Wøllo, who has been a professional artist since 1980, has covered a wide range of styles, from rock and jazz to experimental electronic and classical music. He was one of the first Norwegian composers who adapted a minimalistic style, building a bridge between grand symphonic realms and gentle, serene sounds. His musical statements range from slowly-drifting kaleidoscopic passages to epic soaring guitar melancholy, to upbeat ever-changing sequences and compelling melodies. Possessing a sense of drama and storytelling, Wøllo has been composing and performing music for films, theater, ballets, and art exhibitions, as well as music for string quartets and large orchestras. He has collaborated with some of the most respected artists in the ambient music world: Steve Roach, Ian Boddy, Byron Metcalf, Bernhard Wöstheinrich, amongst others. Sources joins Wøllo’s nearly 40-album catalogue.
Comprised of 10 previously unreleased tracks, Sources was originally recorded surrounding the album sessions that spun Dreams Of Pyramids (1984), Traces (1985), and Silver Beach (1986). This was the start of a very fruitful and inspired period for Wøllo, thanks to modernized technology like MIDI and inspiration from music from all over the globe. “There was lots of new equipment coming out during these years, and this reflects the music I made at the time.” Wøllo says. “There was also a lot of great electronic music released. I was inspired by artists like Hassell, Eno and Budd. Also a big influence was Klaus Schulze after seeing him at the legendary Oslo club, Club 7 in 1984.” The spacey sounds on Sources show a clear line of cosmic excursions between Wøllo’s early releases to modern day fellow Norwegian travelers Lindstrøm, Bjørn Torske, and Prins Thomas.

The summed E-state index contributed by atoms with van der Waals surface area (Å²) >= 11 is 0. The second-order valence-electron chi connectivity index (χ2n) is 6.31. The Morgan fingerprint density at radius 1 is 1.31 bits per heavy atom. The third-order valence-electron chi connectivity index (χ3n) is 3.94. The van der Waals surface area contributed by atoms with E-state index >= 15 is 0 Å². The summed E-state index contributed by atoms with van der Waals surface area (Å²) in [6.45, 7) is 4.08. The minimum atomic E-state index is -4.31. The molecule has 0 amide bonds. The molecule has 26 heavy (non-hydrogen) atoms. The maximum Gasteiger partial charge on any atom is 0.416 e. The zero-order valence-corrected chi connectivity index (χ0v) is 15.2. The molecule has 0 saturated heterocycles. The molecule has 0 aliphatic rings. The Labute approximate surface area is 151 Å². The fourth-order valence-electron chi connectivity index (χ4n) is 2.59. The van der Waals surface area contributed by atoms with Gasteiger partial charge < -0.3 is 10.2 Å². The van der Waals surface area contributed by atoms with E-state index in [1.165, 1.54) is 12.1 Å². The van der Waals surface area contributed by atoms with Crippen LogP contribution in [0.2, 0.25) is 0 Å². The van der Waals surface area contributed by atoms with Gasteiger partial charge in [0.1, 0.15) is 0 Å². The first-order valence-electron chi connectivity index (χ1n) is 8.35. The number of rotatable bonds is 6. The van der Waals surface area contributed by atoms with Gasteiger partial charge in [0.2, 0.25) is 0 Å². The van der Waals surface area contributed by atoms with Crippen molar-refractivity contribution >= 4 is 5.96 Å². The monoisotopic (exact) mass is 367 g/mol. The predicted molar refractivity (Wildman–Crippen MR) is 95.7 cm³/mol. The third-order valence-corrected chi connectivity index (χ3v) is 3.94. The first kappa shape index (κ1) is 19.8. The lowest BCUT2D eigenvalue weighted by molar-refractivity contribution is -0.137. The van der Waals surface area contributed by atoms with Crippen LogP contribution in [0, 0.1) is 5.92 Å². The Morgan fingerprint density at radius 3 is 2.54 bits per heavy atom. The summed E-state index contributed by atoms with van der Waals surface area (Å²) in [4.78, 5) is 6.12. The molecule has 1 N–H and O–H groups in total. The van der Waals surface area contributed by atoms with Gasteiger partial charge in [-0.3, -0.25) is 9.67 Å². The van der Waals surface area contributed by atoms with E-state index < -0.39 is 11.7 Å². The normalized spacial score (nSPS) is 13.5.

Sources remained untouched, transferred from tapes that Wøllo had made years ago, before Helge Sten (Deathprod) mastered the material in his Audio Virus Lab. The collection was mostly created with a Roland MSQ 700 sequencer, in real time with several MIDI synths/modules recorded directly to either a 2-track stereo recorder or 4-track Tascam Portastudio.
“I am very happy that the album feels like one whole. I do not often look back, and I rarely listen to my own releases after they are released,” says Wøllo. “Sometimes I get positively surprised discovering new aspects of my older material. This is music made on impulse and with an eagerness to create, and not so much a big thought about releasing the material. At least this is the way I remember it.”